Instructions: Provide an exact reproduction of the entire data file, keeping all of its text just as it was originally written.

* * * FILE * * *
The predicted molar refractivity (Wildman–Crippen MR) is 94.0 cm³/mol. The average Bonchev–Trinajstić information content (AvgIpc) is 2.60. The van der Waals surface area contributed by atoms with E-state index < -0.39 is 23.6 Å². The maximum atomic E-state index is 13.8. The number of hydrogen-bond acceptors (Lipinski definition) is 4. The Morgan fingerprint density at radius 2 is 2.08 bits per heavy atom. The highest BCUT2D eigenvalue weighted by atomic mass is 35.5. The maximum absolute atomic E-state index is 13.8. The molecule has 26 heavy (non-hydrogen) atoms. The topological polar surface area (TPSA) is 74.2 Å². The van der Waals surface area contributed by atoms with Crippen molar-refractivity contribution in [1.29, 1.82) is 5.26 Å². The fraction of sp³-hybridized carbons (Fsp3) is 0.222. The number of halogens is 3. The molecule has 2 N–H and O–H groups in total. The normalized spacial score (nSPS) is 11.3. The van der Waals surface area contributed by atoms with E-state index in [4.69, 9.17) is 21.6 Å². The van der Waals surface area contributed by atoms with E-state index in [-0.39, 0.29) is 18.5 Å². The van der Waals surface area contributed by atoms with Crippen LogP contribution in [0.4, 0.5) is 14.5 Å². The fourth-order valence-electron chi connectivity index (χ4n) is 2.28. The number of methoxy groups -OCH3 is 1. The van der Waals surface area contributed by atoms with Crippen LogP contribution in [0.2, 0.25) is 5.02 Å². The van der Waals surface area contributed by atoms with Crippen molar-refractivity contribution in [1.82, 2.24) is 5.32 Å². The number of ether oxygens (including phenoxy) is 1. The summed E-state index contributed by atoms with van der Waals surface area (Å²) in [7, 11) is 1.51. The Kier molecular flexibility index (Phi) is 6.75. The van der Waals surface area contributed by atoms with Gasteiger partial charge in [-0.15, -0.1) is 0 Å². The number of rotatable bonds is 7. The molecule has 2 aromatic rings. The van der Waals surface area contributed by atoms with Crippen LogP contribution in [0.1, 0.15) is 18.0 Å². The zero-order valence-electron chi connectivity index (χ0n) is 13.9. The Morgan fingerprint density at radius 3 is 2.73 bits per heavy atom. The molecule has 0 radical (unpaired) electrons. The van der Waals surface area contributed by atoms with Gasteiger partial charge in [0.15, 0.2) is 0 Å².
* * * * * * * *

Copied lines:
The predicted molar refractivity (Wildman–Crippen MR) is 94.0 cm³/mol. The average Bonchev–Trinajstić information content (AvgIpc) is 2.60. The van der Waals surface area contributed by atoms with E-state index < -0.39 is 23.6 Å². The maximum atomic E-state index is 13.8. The number of hydrogen-bond acceptors (Lipinski definition) is 4. The Morgan fingerprint density at radius 2 is 2.08 bits per heavy atom. The highest BCUT2D eigenvalue weighted by atomic mass is 35.5. The maximum absolute atomic E-state index is 13.8. The molecule has 26 heavy (non-hydrogen) atoms. The topological polar surface area (TPSA) is 74.2 Å². The van der Waals surface area contributed by atoms with Crippen molar-refractivity contribution in [1.29, 1.82) is 5.26 Å². The fraction of sp³-hybridized carbons (Fsp3) is 0.222. The number of halogens is 3. The molecule has 2 N–H and O–H groups in total. The normalized spacial score (nSPS) is 11.3. The van der Waals surface area contributed by atoms with E-state index in [4.69, 9.17) is 21.6 Å². The van der Waals surface area contributed by atoms with E-state index in [-0.39, 0.29) is 18.5 Å². The van der Waals surface area contributed by atoms with Crippen LogP contribution in [0.4, 0.5) is 14.5 Å². The fourth-order valence-electron chi connectivity index (χ4n) is 2.28. The number of methoxy groups -OCH3 is 1. The van der Waals surface area contributed by atoms with Crippen LogP contribution in [0.2, 0.25) is 5.02 Å². The van der Waals surface area contributed by atoms with Crippen molar-refractivity contribution in [1.82, 2.24) is 5.32 Å². The number of ether oxygens (including phenoxy) is 1. The summed E-state index contributed by atoms with van der Waals surface area (Å²) in [7, 11) is 1.51. The Kier molecular flexibility index (Phi) is 6.75. The van der Waals surface area contributed by atoms with Gasteiger partial charge in [-0.15, -0.1) is 0 Å². The number of rotatable bonds is 7. The molecule has 2 aromatic rings. The van der Waals surface area contributed by atoms with Crippen LogP contribution in [0.1, 0.15) is 18.0 Å². The zero-order valence-electron chi connectivity index (χ0n) is 13.9. The Morgan fingerprint density at radius 3 is 2.73 bits per heavy atom. The molecule has 0 radical (unpaired) electrons. The van der Waals surface area contributed by atoms with Gasteiger partial charge in [0.15, 0.2) is 0 Å².